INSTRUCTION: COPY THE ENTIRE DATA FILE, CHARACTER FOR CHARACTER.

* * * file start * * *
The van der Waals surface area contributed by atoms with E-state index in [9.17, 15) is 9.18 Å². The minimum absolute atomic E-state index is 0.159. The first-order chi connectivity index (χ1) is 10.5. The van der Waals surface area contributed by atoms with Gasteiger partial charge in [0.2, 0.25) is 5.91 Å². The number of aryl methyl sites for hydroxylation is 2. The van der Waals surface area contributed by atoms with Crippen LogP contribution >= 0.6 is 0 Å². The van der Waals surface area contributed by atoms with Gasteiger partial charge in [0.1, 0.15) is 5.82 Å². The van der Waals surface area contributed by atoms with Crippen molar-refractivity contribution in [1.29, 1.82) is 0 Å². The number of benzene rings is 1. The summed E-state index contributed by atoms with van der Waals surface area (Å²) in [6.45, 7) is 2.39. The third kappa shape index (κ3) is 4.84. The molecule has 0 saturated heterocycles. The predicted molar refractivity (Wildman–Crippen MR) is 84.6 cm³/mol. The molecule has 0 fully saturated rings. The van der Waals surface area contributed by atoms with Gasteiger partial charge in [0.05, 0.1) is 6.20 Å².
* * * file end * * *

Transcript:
The van der Waals surface area contributed by atoms with E-state index in [9.17, 15) is 9.18 Å². The minimum absolute atomic E-state index is 0.159. The first-order chi connectivity index (χ1) is 10.5. The van der Waals surface area contributed by atoms with Gasteiger partial charge in [0.2, 0.25) is 5.91 Å². The number of aryl methyl sites for hydroxylation is 2. The van der Waals surface area contributed by atoms with Crippen LogP contribution >= 0.6 is 0 Å². The van der Waals surface area contributed by atoms with Gasteiger partial charge in [0.1, 0.15) is 5.82 Å². The van der Waals surface area contributed by atoms with Crippen molar-refractivity contribution in [1.29, 1.82) is 0 Å². The number of benzene rings is 1. The summed E-state index contributed by atoms with van der Waals surface area (Å²) in [6.45, 7) is 2.39. The third kappa shape index (κ3) is 4.84. The molecule has 0 saturated heterocycles. The predicted molar refractivity (Wildman–Crippen MR) is 84.6 cm³/mol. The molecule has 0 fully saturated rings. The van der Waals surface area contributed by atoms with Gasteiger partial charge in [0.05, 0.1) is 6.20 Å².